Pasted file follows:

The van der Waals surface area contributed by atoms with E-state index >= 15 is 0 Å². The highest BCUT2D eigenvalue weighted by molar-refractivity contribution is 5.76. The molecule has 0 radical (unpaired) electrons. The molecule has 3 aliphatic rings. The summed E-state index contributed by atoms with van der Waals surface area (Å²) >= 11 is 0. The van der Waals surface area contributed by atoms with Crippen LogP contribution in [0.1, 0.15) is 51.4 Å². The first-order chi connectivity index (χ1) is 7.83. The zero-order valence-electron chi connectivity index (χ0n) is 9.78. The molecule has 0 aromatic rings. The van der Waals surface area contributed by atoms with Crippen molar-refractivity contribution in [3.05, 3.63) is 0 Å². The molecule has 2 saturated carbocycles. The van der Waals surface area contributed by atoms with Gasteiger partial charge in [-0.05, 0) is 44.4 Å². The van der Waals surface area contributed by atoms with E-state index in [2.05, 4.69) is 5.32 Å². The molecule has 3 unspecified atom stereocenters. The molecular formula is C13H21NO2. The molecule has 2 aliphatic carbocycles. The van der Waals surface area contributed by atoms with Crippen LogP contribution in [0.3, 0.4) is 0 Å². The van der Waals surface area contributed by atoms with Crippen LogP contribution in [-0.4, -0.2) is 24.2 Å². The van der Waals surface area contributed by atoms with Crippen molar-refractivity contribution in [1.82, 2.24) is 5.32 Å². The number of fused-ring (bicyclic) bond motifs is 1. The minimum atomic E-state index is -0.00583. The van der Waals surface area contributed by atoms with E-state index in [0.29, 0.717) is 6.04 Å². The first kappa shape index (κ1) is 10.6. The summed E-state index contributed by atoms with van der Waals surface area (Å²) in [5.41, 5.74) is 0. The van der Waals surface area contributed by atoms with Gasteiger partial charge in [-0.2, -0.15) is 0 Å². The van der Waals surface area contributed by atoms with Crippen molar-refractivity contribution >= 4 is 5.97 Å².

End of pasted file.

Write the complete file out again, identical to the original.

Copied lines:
The van der Waals surface area contributed by atoms with E-state index >= 15 is 0 Å². The highest BCUT2D eigenvalue weighted by molar-refractivity contribution is 5.76. The molecule has 0 radical (unpaired) electrons. The molecule has 3 aliphatic rings. The summed E-state index contributed by atoms with van der Waals surface area (Å²) >= 11 is 0. The van der Waals surface area contributed by atoms with Crippen LogP contribution in [0.1, 0.15) is 51.4 Å². The first-order chi connectivity index (χ1) is 7.83. The zero-order valence-electron chi connectivity index (χ0n) is 9.78. The molecule has 0 aromatic rings. The van der Waals surface area contributed by atoms with Crippen molar-refractivity contribution in [3.05, 3.63) is 0 Å². The molecule has 2 saturated carbocycles. The van der Waals surface area contributed by atoms with Gasteiger partial charge in [-0.05, 0) is 44.4 Å². The van der Waals surface area contributed by atoms with E-state index in [2.05, 4.69) is 5.32 Å². The molecule has 3 unspecified atom stereocenters. The molecular formula is C13H21NO2. The molecule has 2 aliphatic carbocycles. The van der Waals surface area contributed by atoms with Crippen LogP contribution in [0.3, 0.4) is 0 Å². The van der Waals surface area contributed by atoms with Crippen LogP contribution in [-0.4, -0.2) is 24.2 Å². The van der Waals surface area contributed by atoms with Crippen molar-refractivity contribution in [1.82, 2.24) is 5.32 Å². The number of fused-ring (bicyclic) bond motifs is 1. The minimum atomic E-state index is -0.00583. The van der Waals surface area contributed by atoms with E-state index in [0.29, 0.717) is 6.04 Å². The first kappa shape index (κ1) is 10.6. The summed E-state index contributed by atoms with van der Waals surface area (Å²) in [5.41, 5.74) is 0. The van der Waals surface area contributed by atoms with Gasteiger partial charge in [-0.2, -0.15) is 0 Å². The van der Waals surface area contributed by atoms with Crippen molar-refractivity contribution >= 4 is 5.97 Å².